With any activity that involves improvement, change is an inevitable part of the process, because ultimately, if nothing changes then nothing changes. This may seem like an obvious statement to make however, the focus during the course of a process improvement endeavour can become diverted and reactive. Managing change must remain a strong focus without distraction. In any process or project undertaken for improvement purposes managing change is a huge part of the process and not in any way separate from it.
It may be useful to consider previous successful and unsuccessful process improvement endeavours and make a list of what worked. Some of your more successful process improvement projects may have included the following change management aspects;
• Strong leadership – A person who provides direction, driving the changes towards the ultimate goal of process improvement. There leadership style should be positive, inclusive and optimistic.
• Clear goals and objectives – Here a leader should promote a clear vision for the future which should motivate, inspire and excite those involved. The vision should envisage better conditions for the future than those that currently exist.
• Requirement for change – The need for change and how it will be achieved should be effectively and regularly communicated. All staff, at every level, should be aware of the value and purpose of their work throughout the project.
• Resistance Management – There will always be resistance to change however it should be regularly managed to ensure doubts, fears and negativity are eliminated in order that progress towards the goal of improvement is not prevented. Resistance, should however, not be ignored. It should be listened to and managed whenever it arises.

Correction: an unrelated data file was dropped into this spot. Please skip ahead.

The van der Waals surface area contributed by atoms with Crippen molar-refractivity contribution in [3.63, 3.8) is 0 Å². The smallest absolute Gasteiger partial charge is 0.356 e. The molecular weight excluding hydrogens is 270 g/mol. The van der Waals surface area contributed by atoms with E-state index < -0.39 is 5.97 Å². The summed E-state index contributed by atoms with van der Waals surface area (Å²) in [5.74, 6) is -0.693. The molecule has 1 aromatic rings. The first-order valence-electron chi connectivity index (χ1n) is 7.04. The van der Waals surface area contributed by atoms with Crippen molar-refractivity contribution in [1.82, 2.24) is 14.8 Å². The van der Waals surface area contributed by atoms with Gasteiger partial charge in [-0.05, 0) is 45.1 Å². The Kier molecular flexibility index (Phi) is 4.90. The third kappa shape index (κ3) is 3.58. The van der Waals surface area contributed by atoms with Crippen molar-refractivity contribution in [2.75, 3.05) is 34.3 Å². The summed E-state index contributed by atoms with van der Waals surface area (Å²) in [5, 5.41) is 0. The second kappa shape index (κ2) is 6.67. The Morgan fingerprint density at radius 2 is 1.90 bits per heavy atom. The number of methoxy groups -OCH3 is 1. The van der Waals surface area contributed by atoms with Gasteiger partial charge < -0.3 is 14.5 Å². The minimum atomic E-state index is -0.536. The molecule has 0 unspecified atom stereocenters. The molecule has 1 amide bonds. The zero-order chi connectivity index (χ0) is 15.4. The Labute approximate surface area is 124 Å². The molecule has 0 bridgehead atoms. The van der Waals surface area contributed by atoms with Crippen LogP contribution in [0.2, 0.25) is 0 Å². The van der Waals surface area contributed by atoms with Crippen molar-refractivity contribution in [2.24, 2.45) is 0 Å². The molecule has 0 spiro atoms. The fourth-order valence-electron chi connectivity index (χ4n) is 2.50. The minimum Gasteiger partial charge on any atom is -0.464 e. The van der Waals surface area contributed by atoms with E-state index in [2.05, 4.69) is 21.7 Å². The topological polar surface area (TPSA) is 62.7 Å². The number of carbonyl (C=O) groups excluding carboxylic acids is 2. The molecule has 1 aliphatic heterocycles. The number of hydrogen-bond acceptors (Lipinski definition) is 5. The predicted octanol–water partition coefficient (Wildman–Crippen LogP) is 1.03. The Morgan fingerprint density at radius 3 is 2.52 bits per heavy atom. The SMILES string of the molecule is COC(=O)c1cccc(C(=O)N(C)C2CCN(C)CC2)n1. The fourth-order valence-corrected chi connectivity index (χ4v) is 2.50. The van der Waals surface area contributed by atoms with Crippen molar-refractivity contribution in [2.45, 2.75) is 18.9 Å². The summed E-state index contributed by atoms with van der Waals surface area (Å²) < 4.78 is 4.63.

• Cultural Changes – Successful process improvement projects involve changing the nature of the organisational culture. The leader should make not only create a change in “how things are done around here” for the duration of the project but also create an environment for future changes which occur as a result of process improvement efforts.
Some process improvement projects which fail often do not include the above aspects; they have unclear goals, the need for change was often not fully comprehended by those it affected and those who resisted change were allowed to win. What is noteworthy is the fact that none of the aspects covered here involve the use of technical tools or specialist knowledge but the soft skills that already exist within your organisation.